This month Squash Magazine ran a massive story (our longest ever) on the history of squash in Sports Illustrated’s weekly feature, Faces in the Crowd.
The article tossed us all right into the past sixty-odd years of squash history. It reminded us of some of the great stories of our game—Joyce Davenport coming back after a four-year absence from the game, playing squash for two months and winning the National Singles—and the more obscure and slightly random players—what ever happened to the young Frank Ward?
There were many more squash Faces than anyone thought. We ran a contest to quantify people’s perception of squash in Faces—guess how many times a squash player has been in it? We got seventeen guesses. Most ranged around seventy or eighty players and the highest was one hundred and thirty, eleven less than the actual number.
The article struck a nerve. We received numerous emails. Many people sent in clippings of SI articles on squash—SI has done more than a couple of dozen feature-length articles on the players—but we did respond to say that we were only talking about Faces.
The best letter came from an old and favorite correspondent of ours, Rick Austin. He enclosed a clip from the 19th Hole of the 22 February 1955 issue of Sports Illustrated.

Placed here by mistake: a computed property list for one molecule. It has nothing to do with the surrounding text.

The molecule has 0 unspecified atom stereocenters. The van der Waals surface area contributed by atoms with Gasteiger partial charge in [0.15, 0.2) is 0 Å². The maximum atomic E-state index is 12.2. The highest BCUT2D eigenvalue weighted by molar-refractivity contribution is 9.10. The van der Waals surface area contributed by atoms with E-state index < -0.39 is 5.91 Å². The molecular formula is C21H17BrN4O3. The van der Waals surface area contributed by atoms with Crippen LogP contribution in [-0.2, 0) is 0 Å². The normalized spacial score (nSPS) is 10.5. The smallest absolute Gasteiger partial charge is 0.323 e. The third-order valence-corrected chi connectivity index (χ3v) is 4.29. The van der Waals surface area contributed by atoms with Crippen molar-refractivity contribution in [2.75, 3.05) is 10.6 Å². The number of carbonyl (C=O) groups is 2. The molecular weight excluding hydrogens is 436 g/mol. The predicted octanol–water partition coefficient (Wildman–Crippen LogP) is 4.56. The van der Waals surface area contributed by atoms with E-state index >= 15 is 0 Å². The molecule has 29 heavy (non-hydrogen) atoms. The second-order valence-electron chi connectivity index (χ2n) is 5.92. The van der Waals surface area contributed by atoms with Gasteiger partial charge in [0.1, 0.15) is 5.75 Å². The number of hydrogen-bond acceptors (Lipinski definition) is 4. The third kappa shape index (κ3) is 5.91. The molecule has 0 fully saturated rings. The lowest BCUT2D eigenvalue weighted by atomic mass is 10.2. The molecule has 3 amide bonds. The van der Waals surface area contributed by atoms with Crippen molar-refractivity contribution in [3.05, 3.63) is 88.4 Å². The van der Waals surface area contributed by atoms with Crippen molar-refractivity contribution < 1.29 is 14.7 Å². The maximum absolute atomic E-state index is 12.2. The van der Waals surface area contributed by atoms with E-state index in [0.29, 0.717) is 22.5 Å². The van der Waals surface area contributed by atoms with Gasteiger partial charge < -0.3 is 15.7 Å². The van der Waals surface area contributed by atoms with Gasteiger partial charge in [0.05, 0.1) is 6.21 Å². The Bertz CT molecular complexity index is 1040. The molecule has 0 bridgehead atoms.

It was a brilliant letter to the editor of his. Austin focused on the perennial issue of media attention for squash. He calculated that in SI’s first year of existence it had published four pages out of 2,200 on the game of squash. This was about .18%, far less than the supposed 1% of SI’s readers who might know and be interested in squash.
“Unless the Yale squash coach, Johnny Skillman, perfects and builds his court of one-way glass, squash will remain a mystery to many people,” continued Austin. “For a sport to become popular, it must be both seen and played. There are not enough facilities to take care of all the people who wish to play squash, for high court construction costs limit the number of available courts. However, I feel that SI’s few pages devoted to squash has helped to make the sport more widely known and appreciated.”
More than sixty-three years later, all you can say is: plus ça change, plus c’est la même chose.